Sushimi, Suckling pig, Octopus cooked in its own ink, Flaky fish tacos and chorizo, Bacon wrapped Venison tenderloin, these are the meals that rank top of mind while entertaining the ‘last meal’ thought experiment. Nobody requests their final meal and asked for rancid food, just like nobody goes to their grave thinking, ‘man, I wish I would have eaten more half-assed meals.’ By definition, when you half-ass a meal, task, project, or similar it’s because you either a.) have run out of time; or b.) you’re uninterested/unmotivated by what you’re doing. Assuming there are no artificial deadlines in proper management of deer meat, let’s make sure we give the food we plan on putting in our mouths and bodies, the very best chance of tasting the best it can. The underlying current here safely assumes everyone wants great tasting food. As Steve Rinella points out, “with game, there’s no better way to do this than butchering it yourself.” [MeatEater Cooking special: Butchering a whole deer: season 6, episode 6].
Butchering game yourself starts and ends with attention to detail, being thorough in your execution, and deliberate in your approach. Chief among this diligence with wild-game whitetail is making sure you remove every bit of tallow (fat), down to the size of a pencil lead before you freeze it. Here’s Rinella again, “[Tallow] doesn’t taste good...Never freeze venison with tallow on it, it will turn...even worse in the freezer.” [MeatEater Cooking special: Butchering a whole deer: season 6, episode 6]. We adhere to these same philosophies and have done so for the better half of three decades now. For us, it was just how we were raised. We hunted as a family, processed animals as a family, and enjoyed meals from those successful hunts as family. We have however, had our whitetail meat processing doctrines challenged both by hunters successful during early seasons (i.e., September) as well as hunters in southern States when and/or where the weather is hot enough to be fighting off mosquitoes while in the field.
These temperatures could range from sixty (60) degrees, into the seventies (70s) and eighties (80s) and even into the nineties (90s). What we tend to hear is ‘it’s too hot out’ and ‘butchering takes too long, the meat will go bad.’ Looking at these in turn let’s discuss the premise that ‘it’s too hot out’ first. Well, the solution is quite simple. You need to cool that meat down without freezing it. There are plenty of ways you can accomplish this. One such way this can be done is by tossing a couple blocks or bags of ice in the bottom of your cooler (rip a chunk of plywood slightly smaller than the size of the cooler to keep the meat dry). There are other solutions as well. Do you have A/C in your house? If so, your house, especially your basement assuming you have one, will presumably already be cooler than the outside temp. Another solution is to purchase an inexpensive fridge and use the fridge to keep the meat +/- 45 degrees after you’ve quartered it and while you process it. To sum it up, think outside the box and inside the icebox/chiller.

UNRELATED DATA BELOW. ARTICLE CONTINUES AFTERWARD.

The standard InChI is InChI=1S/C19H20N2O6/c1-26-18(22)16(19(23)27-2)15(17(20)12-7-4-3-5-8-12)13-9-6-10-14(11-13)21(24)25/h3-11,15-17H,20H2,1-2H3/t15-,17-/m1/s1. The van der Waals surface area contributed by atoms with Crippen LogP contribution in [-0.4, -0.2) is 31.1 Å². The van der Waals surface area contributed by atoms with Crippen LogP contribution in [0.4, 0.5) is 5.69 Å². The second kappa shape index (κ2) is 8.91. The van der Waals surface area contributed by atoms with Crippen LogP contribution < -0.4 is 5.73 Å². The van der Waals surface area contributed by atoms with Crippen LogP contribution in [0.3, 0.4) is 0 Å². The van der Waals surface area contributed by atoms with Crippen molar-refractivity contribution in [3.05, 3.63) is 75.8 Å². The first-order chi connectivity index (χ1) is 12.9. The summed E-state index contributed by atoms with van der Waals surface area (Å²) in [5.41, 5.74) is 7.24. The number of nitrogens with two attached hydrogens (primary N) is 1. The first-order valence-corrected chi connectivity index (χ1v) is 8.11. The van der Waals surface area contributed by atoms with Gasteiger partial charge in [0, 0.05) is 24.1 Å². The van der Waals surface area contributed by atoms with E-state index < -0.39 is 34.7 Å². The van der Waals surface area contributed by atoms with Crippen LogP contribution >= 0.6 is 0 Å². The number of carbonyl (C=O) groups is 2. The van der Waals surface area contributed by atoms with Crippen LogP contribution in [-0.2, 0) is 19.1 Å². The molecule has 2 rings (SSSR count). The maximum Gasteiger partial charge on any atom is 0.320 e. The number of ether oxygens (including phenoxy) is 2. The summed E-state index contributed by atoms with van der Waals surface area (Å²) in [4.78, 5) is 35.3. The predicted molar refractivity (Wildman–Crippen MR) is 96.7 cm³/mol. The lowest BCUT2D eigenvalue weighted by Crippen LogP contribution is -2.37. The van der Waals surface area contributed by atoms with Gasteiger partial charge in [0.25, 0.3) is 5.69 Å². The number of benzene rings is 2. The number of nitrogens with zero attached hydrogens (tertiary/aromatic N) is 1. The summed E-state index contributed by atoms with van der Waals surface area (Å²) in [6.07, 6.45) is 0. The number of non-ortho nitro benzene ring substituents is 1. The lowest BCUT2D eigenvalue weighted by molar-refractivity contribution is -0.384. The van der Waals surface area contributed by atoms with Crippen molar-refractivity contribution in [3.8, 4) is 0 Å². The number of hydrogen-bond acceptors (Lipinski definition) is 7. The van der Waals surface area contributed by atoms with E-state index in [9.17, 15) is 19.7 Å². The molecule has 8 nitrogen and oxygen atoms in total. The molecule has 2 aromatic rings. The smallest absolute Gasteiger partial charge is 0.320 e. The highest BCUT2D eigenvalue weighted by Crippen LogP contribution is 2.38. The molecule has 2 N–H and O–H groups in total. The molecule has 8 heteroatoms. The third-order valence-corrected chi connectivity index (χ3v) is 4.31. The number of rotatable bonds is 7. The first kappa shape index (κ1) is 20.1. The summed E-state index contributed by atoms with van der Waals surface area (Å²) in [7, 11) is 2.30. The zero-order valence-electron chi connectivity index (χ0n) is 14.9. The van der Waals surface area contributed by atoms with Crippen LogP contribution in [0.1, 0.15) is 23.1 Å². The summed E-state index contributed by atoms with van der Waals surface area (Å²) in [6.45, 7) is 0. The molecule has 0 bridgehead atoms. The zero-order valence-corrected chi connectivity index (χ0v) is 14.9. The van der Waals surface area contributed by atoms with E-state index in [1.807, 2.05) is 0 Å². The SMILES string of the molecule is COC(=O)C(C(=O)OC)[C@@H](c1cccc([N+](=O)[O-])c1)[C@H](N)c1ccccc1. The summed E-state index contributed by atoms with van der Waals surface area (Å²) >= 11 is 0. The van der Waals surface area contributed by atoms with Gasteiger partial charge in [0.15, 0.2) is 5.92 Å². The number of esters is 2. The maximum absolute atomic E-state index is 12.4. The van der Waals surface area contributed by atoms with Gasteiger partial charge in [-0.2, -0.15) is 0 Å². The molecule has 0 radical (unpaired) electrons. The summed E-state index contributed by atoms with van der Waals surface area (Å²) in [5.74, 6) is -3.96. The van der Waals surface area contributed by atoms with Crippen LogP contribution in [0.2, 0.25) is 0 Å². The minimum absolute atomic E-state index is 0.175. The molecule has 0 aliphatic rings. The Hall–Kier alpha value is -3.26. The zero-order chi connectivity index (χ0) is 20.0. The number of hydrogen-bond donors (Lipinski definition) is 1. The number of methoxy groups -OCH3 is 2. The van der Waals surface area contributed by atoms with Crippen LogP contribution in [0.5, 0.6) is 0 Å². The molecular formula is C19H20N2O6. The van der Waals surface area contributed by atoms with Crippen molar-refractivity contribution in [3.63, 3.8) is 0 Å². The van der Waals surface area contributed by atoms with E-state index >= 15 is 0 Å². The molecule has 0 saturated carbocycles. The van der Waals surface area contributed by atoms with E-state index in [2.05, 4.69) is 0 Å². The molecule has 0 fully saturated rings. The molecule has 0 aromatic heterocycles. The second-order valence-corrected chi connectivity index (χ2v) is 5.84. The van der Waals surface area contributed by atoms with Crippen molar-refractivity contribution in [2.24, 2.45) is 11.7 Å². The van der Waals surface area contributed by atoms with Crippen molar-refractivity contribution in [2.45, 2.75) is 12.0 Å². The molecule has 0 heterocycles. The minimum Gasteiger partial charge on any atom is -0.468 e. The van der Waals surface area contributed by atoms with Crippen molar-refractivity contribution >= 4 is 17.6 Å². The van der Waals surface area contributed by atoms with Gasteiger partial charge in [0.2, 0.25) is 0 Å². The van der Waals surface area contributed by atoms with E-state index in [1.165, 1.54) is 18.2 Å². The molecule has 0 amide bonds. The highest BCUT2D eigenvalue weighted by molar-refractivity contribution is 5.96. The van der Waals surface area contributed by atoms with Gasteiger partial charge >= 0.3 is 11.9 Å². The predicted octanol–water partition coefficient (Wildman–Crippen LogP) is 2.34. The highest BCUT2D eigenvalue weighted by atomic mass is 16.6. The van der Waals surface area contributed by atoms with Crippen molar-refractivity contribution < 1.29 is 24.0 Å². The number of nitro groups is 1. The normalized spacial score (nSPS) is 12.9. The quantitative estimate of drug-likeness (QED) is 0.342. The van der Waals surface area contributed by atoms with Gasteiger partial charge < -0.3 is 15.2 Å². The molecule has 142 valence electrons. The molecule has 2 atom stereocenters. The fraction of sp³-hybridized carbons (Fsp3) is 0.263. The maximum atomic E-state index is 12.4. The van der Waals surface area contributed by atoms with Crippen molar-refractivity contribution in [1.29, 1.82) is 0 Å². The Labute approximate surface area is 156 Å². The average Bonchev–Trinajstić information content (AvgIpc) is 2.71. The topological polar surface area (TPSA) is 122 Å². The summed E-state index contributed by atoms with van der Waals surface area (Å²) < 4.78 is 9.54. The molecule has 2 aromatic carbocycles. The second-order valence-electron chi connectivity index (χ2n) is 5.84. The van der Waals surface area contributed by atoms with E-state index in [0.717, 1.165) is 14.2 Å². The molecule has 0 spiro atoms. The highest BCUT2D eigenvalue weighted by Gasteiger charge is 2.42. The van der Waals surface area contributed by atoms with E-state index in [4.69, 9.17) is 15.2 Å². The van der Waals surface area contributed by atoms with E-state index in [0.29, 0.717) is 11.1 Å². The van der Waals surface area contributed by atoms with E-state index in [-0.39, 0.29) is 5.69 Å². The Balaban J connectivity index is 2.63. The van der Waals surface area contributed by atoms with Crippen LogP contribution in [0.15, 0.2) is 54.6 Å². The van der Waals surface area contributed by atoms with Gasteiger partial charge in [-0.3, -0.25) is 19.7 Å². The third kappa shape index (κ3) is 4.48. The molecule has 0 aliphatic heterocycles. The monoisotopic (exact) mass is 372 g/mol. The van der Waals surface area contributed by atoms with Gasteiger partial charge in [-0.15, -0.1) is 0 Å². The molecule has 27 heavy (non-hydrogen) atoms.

Irrespective of temperatures out of doors, there are two additional truisms that are worth discussing in terms of deer processing: Keep your meat dry; and Keep your meat cool. The common thread across both of these principles is meat preservation. You preserve your meals and prohibit the meat from going rancid by prohibiting bacterial growth. There are few things bacteria loves more than water and warmth. Meat, will therefore, go bad more quickly the more heat and the more moisture it’s exposed to. Likewise, meat will go bad less quickly the cooler and dryer it remains. Forty five (45), sixty (60), and ninety (90) day, dry-aged wagyu beef is a great example of this...kept dry and cool and free from harmful bacteria, meat can remain edible for a considerable amount of time. Even at room temperature you have many hours to work with. For a great example of this you need look no further than the slaughterhouse where meat remains at or above ambient temperature for dozens of hours as it’s being processed.